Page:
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Vladimir Nabokov Writing Styles in A Guide to Berlin

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Style

Point of View

In "A Guide to Berlin" Nabokov presents several short vignettes about ordinary life in Berlin in December, 1925, from the vantage point of an unnamed narrator who describes these scenes to a drinking companion later in the day. The point of view of the story is that of the narrator's first-person subjective "I." In "The Pub" section, Nabokov introduces the voice of the listener—the story's second point of view (and its only use of spoken speech)—who complains that the "guide" he has just heard is dull and pointless. At the end of the story, the narrator sees himself as the barkeep's child views him by glimpsing his own reflection in the mirror that hangs on the wall behind the child. The story's third point of view is that of the silent child, whose field of vision and consciousness the narrator imagines as he...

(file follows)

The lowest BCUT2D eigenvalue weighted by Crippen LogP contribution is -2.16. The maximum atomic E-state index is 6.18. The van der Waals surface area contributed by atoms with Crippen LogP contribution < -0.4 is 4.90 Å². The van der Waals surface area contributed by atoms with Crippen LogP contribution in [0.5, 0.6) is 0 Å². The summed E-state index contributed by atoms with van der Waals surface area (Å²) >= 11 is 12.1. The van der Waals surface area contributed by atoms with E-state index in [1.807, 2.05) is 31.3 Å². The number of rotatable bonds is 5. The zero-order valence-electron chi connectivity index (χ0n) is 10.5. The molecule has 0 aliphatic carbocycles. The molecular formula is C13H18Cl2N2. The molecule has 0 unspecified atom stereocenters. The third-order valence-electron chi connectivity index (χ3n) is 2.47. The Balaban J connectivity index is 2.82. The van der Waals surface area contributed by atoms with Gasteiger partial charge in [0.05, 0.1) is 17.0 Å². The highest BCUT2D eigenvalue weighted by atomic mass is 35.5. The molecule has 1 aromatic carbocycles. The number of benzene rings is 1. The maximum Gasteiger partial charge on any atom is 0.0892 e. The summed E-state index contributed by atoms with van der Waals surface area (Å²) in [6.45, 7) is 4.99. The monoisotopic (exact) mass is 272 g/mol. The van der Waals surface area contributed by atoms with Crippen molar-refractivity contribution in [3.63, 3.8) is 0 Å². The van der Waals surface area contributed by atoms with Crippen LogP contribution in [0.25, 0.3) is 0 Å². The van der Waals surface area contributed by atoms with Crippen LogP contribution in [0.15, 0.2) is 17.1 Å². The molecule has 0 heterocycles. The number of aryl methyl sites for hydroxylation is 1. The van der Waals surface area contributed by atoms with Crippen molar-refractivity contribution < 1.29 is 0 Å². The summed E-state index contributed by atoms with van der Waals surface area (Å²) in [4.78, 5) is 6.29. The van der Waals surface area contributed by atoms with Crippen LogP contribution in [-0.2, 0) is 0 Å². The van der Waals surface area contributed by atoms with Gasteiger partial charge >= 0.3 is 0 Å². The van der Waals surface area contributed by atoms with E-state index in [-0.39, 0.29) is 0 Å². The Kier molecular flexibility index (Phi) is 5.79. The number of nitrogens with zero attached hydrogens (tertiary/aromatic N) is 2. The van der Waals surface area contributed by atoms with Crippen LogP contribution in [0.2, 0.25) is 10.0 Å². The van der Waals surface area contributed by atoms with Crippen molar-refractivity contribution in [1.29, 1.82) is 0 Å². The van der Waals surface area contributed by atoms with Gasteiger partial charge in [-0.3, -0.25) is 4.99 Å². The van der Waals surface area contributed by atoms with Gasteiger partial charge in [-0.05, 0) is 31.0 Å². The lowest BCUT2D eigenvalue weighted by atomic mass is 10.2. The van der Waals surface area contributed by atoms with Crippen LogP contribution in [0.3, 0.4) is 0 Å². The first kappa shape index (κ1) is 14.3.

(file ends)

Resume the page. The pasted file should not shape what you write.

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This section contains 2,216 words
(approx. 8 pages at 300 words per page)
Purchase our A Guide to Berlin Study Guide
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A Guide to Berlin from BookRags and Gale's For Students Series. ©2005-2006 Thomson Gale, a part of the Thomson Corporation. All rights reserved.
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